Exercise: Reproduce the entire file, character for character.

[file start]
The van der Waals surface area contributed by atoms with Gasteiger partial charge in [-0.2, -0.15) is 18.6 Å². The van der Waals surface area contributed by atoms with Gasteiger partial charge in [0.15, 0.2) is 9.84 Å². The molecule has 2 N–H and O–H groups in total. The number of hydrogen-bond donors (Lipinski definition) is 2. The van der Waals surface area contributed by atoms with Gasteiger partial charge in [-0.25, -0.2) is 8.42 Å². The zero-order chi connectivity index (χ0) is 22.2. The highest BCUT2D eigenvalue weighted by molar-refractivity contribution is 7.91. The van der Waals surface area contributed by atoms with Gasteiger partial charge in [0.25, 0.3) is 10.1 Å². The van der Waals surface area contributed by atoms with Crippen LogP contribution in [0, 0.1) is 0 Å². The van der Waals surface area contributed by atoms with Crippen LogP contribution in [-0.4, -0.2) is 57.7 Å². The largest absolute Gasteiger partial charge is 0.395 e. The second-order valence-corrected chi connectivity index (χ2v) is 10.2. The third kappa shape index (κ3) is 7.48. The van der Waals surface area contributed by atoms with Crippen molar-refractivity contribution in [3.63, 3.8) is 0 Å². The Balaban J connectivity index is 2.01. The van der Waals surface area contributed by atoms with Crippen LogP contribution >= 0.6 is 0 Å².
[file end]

The van der Waals surface area contributed by atoms with Gasteiger partial charge in [-0.2, -0.15) is 18.6 Å². The van der Waals surface area contributed by atoms with Gasteiger partial charge in [0.15, 0.2) is 9.84 Å². The molecule has 2 N–H and O–H groups in total. The number of hydrogen-bond donors (Lipinski definition) is 2. The van der Waals surface area contributed by atoms with Gasteiger partial charge in [-0.25, -0.2) is 8.42 Å². The zero-order chi connectivity index (χ0) is 22.2. The highest BCUT2D eigenvalue weighted by molar-refractivity contribution is 7.91. The van der Waals surface area contributed by atoms with Gasteiger partial charge in [0.25, 0.3) is 10.1 Å². The van der Waals surface area contributed by atoms with Crippen LogP contribution in [0, 0.1) is 0 Å². The van der Waals surface area contributed by atoms with Crippen LogP contribution in [-0.4, -0.2) is 57.7 Å². The largest absolute Gasteiger partial charge is 0.395 e. The second-order valence-corrected chi connectivity index (χ2v) is 10.2. The third kappa shape index (κ3) is 7.48. The van der Waals surface area contributed by atoms with Crippen molar-refractivity contribution in [3.63, 3.8) is 0 Å². The Balaban J connectivity index is 2.01. The van der Waals surface area contributed by atoms with Crippen LogP contribution >= 0.6 is 0 Å².